In a sworn affidavit, Mr. Hicks contends that he worked as an hourly-paid employee for Lindsey Management from August 2017 until July 2018 and lived on-premises during that time (Dkt. No. 8-7, ¶ 4). Mr. Hicks alleges that his duties included performing maintenance, repair, and general upkeep at the apartment complex where he lived (Id., ¶ 6). In addition to his hourly wage, Mr. Hicks received a monthly rent credit from Lindsey Management while he lived on-premises (Id., ¶ 7). Mr. Hicks alleges that he personally observed the work of other hourly-paid employees and talked to them about their job duties (Id., ¶ 9). He further alleges that Lindsey Management communicated to him that some of his duties were also the duties of other hourly-paid employees who lived on-premises (Id.). Mr. Hicks asserts that, due to the nature of the job, hourly-paid employees who live on-premises have been and are often required to work more than 40 hours per week and that it is common for an hourly-paid employee who lives on-premises to work more than 40 hours (Id., ¶ 10). According to Mr. Hicks, he and other hourly-paid employees who lived on-premises received a monthly rent credit and were paid overtime wages of one and one half times their regular hourly rate for all the hours they worked in excess of 40 hours (Id., ¶ 11). He contends that the company policy for reducing rent applied to maintenance workers, leasing consultants, maintenance supervisors, property managers, and assistant property managers (Id., ¶ 13). Mr. Hicks avers that Lindsey Management did not include the rent credit when it calculated the overtime premium for its hourly-paid employees who worked more than 40 hours per week and lived on-premises (Id., ¶ 14). Mr. Hicks admits that he does not know the exact number of people who were subject to Lindsey Management's policy of calculating overtime premiums, but he estimates that there are at least 200 other class members (Id., ¶ 15). He believes that at least some other hourly-paid employees who live or lived on-premises would be interested in participating in this lawsuit (Id., ¶ 16). He asserts that Lindsey Management owns and operates multiple apartment complexes throughout Arkansas as well as in other states (Id., ¶ 5).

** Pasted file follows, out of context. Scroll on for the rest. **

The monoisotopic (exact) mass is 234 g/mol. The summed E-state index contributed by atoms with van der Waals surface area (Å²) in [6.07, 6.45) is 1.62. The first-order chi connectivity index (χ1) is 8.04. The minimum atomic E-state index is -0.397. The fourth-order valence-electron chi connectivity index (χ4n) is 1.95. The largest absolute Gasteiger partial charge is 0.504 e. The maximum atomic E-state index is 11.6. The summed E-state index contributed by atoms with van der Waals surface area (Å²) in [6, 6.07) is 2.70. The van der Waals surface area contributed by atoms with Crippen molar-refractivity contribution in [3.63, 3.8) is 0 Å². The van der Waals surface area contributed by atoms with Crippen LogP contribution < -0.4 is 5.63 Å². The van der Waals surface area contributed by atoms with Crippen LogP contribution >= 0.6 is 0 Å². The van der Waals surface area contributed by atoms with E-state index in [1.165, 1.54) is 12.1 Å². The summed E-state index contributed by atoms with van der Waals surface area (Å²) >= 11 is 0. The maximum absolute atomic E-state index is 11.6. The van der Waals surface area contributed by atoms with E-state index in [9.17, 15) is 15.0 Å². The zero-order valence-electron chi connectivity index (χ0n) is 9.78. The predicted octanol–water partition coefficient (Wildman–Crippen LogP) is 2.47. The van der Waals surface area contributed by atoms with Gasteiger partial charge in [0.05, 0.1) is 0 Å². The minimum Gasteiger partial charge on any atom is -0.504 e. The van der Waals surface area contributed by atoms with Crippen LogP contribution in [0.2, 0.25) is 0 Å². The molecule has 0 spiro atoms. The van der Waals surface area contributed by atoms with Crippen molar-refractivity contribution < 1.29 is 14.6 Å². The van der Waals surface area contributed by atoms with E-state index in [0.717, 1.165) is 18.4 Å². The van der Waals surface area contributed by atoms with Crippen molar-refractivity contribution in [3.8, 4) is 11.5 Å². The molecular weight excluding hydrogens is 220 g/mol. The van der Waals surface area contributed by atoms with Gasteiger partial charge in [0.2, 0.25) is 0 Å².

In addition to his own sworn affidavit, Mr. Hicks provides a sworn affidavit by Crystal Lovette (Dkt. No. 8-8). In the affidavit, Ms. Lovette alleges that she was employed by Lindsey Management from November 2017 to July 2018 as an hourly-paid employee who lived on-premises (Id., ¶ 4). Ms. Lovette alleges that she worked as a leasing consultant and was responsible for showing and leasing apartments as well as maintaining the leasing office at the apartment complex where she lived and that her duties included greeting and assisting residents and guests, showing and leasing apartments, and maintaining the leasing office at the complex (Id., ¶¶ 6, 8). She claims that she was paid an hourly wage and received a monthly rent credit while she lived on-premises (Id., ¶ 7). Ms. Lovette alleges that she personally observed the work of other hourly-paid employees who lived on-premises and talked to them about their job duties (Id., ¶ 9). She further alleges that Lindsey Management communicated to her that some of her duties were also the duties of other hourly-paid employees who lived on-premises (Id.). Ms. Lovette asserts that, due to the nature of the job, hourly-paid employees who live on-premises have been and are often required to work more than 40 hours per week and that it is common for an hourly-paid employee who lives on-premises to work more than 40 hours (Id., ¶ 10). According to Ms. Lovette, she and other hourly-paid employees who lived on-premises received a monthly rent credit and were paid overtime wages of one and one half times their regular hourly rate for all the hours they worked in excess of 40 hours (Id., ¶ 11). She contends that the company policy for reducing rent applied to maintenance workers, leasing consultants, maintenance supervisors, property managers, and assistant property managers (Id., ¶ 13). Ms. Lovette avers that Lindsey Management did not include the rent credit when it calculated the overtime premium for its hourly-paid employees who worked more than 40 hours per week and lived on-premises (Id., ΒΆ 14). Ms. ...